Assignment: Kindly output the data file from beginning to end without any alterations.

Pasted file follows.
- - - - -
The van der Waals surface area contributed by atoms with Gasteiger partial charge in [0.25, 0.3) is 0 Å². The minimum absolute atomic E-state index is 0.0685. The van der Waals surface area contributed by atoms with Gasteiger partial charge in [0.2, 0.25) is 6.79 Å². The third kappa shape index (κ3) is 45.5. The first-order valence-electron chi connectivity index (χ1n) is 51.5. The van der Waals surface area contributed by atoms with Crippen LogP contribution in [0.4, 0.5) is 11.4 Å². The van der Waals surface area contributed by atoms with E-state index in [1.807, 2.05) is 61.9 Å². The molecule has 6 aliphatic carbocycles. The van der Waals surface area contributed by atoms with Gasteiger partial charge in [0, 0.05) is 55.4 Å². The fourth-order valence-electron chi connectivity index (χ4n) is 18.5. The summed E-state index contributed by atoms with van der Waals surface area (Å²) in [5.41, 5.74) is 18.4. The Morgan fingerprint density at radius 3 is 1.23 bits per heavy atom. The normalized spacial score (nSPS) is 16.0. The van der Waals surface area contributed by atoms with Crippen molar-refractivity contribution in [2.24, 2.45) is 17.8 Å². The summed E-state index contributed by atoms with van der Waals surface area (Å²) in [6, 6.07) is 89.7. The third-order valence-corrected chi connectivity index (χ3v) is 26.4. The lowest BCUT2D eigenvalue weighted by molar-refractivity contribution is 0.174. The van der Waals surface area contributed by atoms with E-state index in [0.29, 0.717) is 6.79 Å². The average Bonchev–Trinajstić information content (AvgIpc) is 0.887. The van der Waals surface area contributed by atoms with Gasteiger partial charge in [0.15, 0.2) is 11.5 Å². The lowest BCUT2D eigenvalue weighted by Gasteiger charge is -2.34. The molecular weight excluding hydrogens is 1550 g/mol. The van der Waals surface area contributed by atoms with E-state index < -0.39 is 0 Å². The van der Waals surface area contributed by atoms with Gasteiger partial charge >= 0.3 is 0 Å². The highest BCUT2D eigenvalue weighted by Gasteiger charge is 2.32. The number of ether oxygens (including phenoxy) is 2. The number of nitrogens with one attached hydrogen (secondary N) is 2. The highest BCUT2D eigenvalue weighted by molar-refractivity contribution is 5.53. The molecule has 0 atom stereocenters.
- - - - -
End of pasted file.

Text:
The van der Waals surface area contributed by atoms with Gasteiger partial charge in [0.25, 0.3) is 0 Å². The minimum absolute atomic E-state index is 0.0685. The van der Waals surface area contributed by atoms with Gasteiger partial charge in [0.2, 0.25) is 6.79 Å². The third kappa shape index (κ3) is 45.5. The first-order valence-electron chi connectivity index (χ1n) is 51.5. The van der Waals surface area contributed by atoms with Crippen LogP contribution in [0.4, 0.5) is 11.4 Å². The van der Waals surface area contributed by atoms with E-state index in [1.807, 2.05) is 61.9 Å². The molecule has 6 aliphatic carbocycles. The van der Waals surface area contributed by atoms with Gasteiger partial charge in [0, 0.05) is 55.4 Å². The fourth-order valence-electron chi connectivity index (χ4n) is 18.5. The summed E-state index contributed by atoms with van der Waals surface area (Å²) in [5.41, 5.74) is 18.4. The Morgan fingerprint density at radius 3 is 1.23 bits per heavy atom. The normalized spacial score (nSPS) is 16.0. The van der Waals surface area contributed by atoms with Crippen molar-refractivity contribution in [2.24, 2.45) is 17.8 Å². The summed E-state index contributed by atoms with van der Waals surface area (Å²) in [6, 6.07) is 89.7. The third-order valence-corrected chi connectivity index (χ3v) is 26.4. The lowest BCUT2D eigenvalue weighted by molar-refractivity contribution is 0.174. The van der Waals surface area contributed by atoms with E-state index in [0.29, 0.717) is 6.79 Å². The average Bonchev–Trinajstić information content (AvgIpc) is 0.887. The van der Waals surface area contributed by atoms with Gasteiger partial charge in [0.15, 0.2) is 11.5 Å². The lowest BCUT2D eigenvalue weighted by Gasteiger charge is -2.34. The molecular weight excluding hydrogens is 1550 g/mol. The van der Waals surface area contributed by atoms with E-state index < -0.39 is 0 Å². The van der Waals surface area contributed by atoms with Gasteiger partial charge >= 0.3 is 0 Å². The highest BCUT2D eigenvalue weighted by Gasteiger charge is 2.32. The number of ether oxygens (including phenoxy) is 2. The number of nitrogens with one attached hydrogen (secondary N) is 2. The highest BCUT2D eigenvalue weighted by molar-refractivity contribution is 5.53. The molecule has 0 atom stereocenters.